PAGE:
Great Instructable! I have most of the important tools already, just materials. As far as sizing charts go - Is there something printable available? Like a sizing chart with MM or .001 marks that I can verify with calipers?
Excellent instructable! Qualifies, in my mind, as THE model for posting how-to articles. Photographs, lots of them, excellent lighting and composition. Your text strikes a good balance between friendly and inviting, and clear and exact. Keep 'em coming!
Marked this as a favorite, thanks much. <br> <br>Agree that brass and copper are good workable metals also. <br>Can you recommend a good source for jewellery metals? <br> <br>Bill
Hello Bill, <br> <br>A good source is http://www.riogrande.com/ <br> <br>one of my favoriate online stores for all things jewellery. <br> <br>nicole.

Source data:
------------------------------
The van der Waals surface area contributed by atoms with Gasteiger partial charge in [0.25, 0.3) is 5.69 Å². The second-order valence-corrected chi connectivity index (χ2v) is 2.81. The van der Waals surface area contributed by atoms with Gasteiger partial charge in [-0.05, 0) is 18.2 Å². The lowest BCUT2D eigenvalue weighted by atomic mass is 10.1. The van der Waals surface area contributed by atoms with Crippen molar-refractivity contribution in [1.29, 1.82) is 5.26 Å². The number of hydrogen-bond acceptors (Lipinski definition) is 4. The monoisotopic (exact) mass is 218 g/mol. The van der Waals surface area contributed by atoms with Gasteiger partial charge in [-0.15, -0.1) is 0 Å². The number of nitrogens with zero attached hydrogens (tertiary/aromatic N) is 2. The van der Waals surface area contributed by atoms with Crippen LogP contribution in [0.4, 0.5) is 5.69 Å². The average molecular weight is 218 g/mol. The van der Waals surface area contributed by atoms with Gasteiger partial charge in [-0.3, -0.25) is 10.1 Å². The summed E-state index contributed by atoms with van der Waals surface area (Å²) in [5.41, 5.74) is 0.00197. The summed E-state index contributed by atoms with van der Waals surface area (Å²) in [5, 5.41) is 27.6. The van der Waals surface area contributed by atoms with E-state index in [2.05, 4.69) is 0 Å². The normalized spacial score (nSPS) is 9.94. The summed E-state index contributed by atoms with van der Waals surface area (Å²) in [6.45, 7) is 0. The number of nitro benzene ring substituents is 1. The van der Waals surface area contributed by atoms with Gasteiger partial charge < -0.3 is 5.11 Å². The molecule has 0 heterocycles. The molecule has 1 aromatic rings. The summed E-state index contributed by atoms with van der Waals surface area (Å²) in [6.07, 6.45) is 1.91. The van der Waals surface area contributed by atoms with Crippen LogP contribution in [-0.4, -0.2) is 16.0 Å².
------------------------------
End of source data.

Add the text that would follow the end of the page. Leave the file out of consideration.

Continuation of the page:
Excellent! Takes me back to my mounting jewel(l)er days in the 'quarter in Brum..
What is the total cost to get tools and material to start building rings as a hobby?
I never suspected it took so much effort to create a simple ring! Thank you for opening my eyes! Great instructible!!!
Very good result! Thanks for the info.
great instructable, that ring turned out nice. <br>

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Bio: I've been making jewellery for 22 years and teaching jewellery making classes for 13 years. Recently I've started an online jewellery magazine packed ... More »